suggesting that the lead separated from the bond but
just saying that the staighter you keep the leads the longer they last.

20 or 22 guage solid copper insulated hookup wire is cheap and allows you to make exact length
jumpers. You can reuse them a few times and then toss em because their so cheap.
Arduino UNOs, Pro-Minis, ATMega328, ATtiny85, LCDs, MCP4162, keypads,<br />DS18B20s,74c922,nRF24L01, RS232, SD card, RC fixed wing, quadcopter

RogerRowland

if we're being nitpicky, 220 ohms is a tiny bit short since it provides 20.9mA @ 4.6VDC and the LED is rated for 20mA.. ±5% for a carbon film resistor
I think you forgot the voltage drop across the LED in that calculation ....

KenF

Hey, a tesla member is a colonel and a god member is a corporal, so that should end that argument, lol.
And what is a "God Member Faraday Member" then?  :)

Grumpy_Mike

Maybe the OP was wiring up the circuit with the power attached instead of wiring it all up and then applying power.

Tempting though it is never wire up something while the power is connected, it is a good way to blow up transistors.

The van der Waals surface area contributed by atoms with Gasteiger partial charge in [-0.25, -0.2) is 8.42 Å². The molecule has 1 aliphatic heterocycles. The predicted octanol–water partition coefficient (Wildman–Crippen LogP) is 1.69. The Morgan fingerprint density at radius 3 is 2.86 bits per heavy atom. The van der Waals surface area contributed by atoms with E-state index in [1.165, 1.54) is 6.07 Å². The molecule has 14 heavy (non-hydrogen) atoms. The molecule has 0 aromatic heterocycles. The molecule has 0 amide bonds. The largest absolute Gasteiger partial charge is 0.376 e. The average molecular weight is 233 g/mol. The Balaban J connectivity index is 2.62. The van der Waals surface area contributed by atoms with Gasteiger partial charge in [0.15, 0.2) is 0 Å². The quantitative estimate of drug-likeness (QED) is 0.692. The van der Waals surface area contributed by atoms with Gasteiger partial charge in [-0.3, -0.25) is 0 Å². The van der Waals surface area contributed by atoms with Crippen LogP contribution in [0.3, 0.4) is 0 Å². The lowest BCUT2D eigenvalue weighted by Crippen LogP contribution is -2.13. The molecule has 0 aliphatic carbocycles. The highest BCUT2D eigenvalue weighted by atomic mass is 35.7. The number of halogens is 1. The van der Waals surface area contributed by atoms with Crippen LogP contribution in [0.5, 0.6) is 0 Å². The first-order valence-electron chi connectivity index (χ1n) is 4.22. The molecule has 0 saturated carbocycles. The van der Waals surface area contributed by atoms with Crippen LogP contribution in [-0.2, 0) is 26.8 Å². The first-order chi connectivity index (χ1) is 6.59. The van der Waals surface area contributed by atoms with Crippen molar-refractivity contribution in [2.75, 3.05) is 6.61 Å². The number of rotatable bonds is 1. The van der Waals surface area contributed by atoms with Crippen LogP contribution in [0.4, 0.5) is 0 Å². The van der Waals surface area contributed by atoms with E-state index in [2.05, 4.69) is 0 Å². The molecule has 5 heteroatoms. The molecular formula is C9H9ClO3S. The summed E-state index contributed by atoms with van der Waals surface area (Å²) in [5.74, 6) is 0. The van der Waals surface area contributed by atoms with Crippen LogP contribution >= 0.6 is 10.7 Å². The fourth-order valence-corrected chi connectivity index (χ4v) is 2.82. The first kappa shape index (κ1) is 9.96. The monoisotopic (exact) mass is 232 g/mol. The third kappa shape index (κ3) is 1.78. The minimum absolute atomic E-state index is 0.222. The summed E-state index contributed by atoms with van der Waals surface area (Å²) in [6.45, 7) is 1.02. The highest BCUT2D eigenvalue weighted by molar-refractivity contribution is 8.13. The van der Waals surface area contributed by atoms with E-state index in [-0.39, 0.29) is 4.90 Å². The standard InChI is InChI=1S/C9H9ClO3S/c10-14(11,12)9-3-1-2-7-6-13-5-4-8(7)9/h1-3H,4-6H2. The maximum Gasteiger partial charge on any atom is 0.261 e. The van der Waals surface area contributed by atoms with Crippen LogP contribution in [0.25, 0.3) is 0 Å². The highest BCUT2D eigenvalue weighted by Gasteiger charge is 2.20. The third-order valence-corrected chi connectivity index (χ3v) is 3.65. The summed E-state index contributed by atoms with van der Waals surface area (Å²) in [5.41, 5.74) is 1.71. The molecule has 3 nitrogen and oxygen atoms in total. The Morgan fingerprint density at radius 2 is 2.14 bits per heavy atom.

MarkT

The circuits as drawn can't harm the device, so my take is either:

1) You bought faulty device (eBay is a dumping ground for factory rejects, beware)
2) At some point you miswired the device or shorted something, degrading the device,
  leading to subsequent failure
3) You put a large negative voltage on the base (w.r.t. the emitter) with your finger.
BJT's don't tolerate reverse voltage on the base-emitter junction.  The base-emitter
resistor in the circuit should make that impossible though, and a finger is unlikely to
provide enough current to do damage too.
4) thermal or mechanical strain (use a hot soldering iron for a short time,
avoid bending the leads at the package base)
[ I will NOT respond to personal messages, I WILL delete them, use the forum please ]

oric_dan

#29
Dec 27, 2014, 06:11 pm Last Edit: Dec 28, 2014, 10:12 pm by oric_dan
I did find this, which seems to make sense.

http://www.radio-electronics.com/info/circuits/esd/electronics-esd.php

"Even ordinary bipolar transistors can be damaged by potentials of around 500V. This is particularly true of the newer transistors which are likely to have much smaller internal geometries to give higher operating frequencies. ...In some areas even passive components are starting to be treated as static sensitive. With the trend to miniaturisation individual electronics components are becoming much smaller. This makes them more sensitive to the effects of damage from ESD."